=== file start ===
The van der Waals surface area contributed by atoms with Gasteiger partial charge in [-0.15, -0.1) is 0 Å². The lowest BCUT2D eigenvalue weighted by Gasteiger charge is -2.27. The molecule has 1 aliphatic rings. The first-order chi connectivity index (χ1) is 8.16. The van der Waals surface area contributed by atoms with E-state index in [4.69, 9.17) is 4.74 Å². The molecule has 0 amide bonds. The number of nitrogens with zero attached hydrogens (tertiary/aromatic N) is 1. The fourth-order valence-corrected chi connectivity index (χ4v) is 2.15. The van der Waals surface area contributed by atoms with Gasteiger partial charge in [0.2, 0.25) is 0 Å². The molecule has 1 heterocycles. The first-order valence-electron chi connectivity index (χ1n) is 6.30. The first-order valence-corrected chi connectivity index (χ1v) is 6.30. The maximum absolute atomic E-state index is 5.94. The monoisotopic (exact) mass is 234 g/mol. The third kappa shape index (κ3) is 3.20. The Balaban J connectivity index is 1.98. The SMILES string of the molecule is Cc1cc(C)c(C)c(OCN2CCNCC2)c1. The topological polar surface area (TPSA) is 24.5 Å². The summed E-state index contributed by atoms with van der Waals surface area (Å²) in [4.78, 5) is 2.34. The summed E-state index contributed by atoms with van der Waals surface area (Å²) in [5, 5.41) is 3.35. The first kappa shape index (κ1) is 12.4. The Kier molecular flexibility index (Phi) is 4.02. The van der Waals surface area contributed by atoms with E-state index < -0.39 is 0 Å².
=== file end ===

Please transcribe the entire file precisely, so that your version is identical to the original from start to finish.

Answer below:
The van der Waals surface area contributed by atoms with Gasteiger partial charge in [-0.15, -0.1) is 0 Å². The lowest BCUT2D eigenvalue weighted by Gasteiger charge is -2.27. The molecule has 1 aliphatic rings. The first-order chi connectivity index (χ1) is 8.16. The van der Waals surface area contributed by atoms with E-state index in [4.69, 9.17) is 4.74 Å². The molecule has 0 amide bonds. The number of nitrogens with zero attached hydrogens (tertiary/aromatic N) is 1. The fourth-order valence-corrected chi connectivity index (χ4v) is 2.15. The van der Waals surface area contributed by atoms with Gasteiger partial charge in [0.2, 0.25) is 0 Å². The molecule has 1 heterocycles. The first-order valence-electron chi connectivity index (χ1n) is 6.30. The first-order valence-corrected chi connectivity index (χ1v) is 6.30. The maximum absolute atomic E-state index is 5.94. The monoisotopic (exact) mass is 234 g/mol. The third kappa shape index (κ3) is 3.20. The Balaban J connectivity index is 1.98. The SMILES string of the molecule is Cc1cc(C)c(C)c(OCN2CCNCC2)c1. The topological polar surface area (TPSA) is 24.5 Å². The summed E-state index contributed by atoms with van der Waals surface area (Å²) in [4.78, 5) is 2.34. The summed E-state index contributed by atoms with van der Waals surface area (Å²) in [5, 5.41) is 3.35. The first kappa shape index (κ1) is 12.4. The Kier molecular flexibility index (Phi) is 4.02. The van der Waals surface area contributed by atoms with E-state index < -0.39 is 0 Å².